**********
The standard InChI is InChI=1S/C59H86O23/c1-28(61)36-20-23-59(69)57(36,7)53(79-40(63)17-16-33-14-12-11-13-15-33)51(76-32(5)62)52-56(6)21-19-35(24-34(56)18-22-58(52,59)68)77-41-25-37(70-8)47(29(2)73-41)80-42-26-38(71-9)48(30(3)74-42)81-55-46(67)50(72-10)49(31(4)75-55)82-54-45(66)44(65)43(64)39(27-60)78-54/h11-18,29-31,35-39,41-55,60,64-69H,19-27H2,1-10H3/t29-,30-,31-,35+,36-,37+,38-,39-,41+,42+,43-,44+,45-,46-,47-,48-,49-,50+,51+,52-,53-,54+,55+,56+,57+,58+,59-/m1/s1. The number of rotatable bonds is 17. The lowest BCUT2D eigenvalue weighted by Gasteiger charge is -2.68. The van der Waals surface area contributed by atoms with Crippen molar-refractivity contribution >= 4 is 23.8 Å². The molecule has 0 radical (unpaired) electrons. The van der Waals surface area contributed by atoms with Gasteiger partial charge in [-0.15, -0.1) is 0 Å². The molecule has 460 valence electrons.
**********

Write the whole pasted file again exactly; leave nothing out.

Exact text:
The standard InChI is InChI=1S/C59H86O23/c1-28(61)36-20-23-59(69)57(36,7)53(79-40(63)17-16-33-14-12-11-13-15-33)51(76-32(5)62)52-56(6)21-19-35(24-34(56)18-22-58(52,59)68)77-41-25-37(70-8)47(29(2)73-41)80-42-26-38(71-9)48(30(3)74-42)81-55-46(67)50(72-10)49(31(4)75-55)82-54-45(66)44(65)43(64)39(27-60)78-54/h11-18,29-31,35-39,41-55,60,64-69H,19-27H2,1-10H3/t29-,30-,31-,35+,36-,37+,38-,39-,41+,42+,43-,44+,45-,46-,47-,48-,49-,50+,51+,52-,53-,54+,55+,56+,57+,58+,59-/m1/s1. The number of rotatable bonds is 17. The lowest BCUT2D eigenvalue weighted by Gasteiger charge is -2.68. The van der Waals surface area contributed by atoms with Crippen molar-refractivity contribution >= 4 is 23.8 Å². The molecule has 0 radical (unpaired) electrons. The van der Waals surface area contributed by atoms with Gasteiger partial charge in [-0.15, -0.1) is 0 Å². The molecule has 460 valence electrons.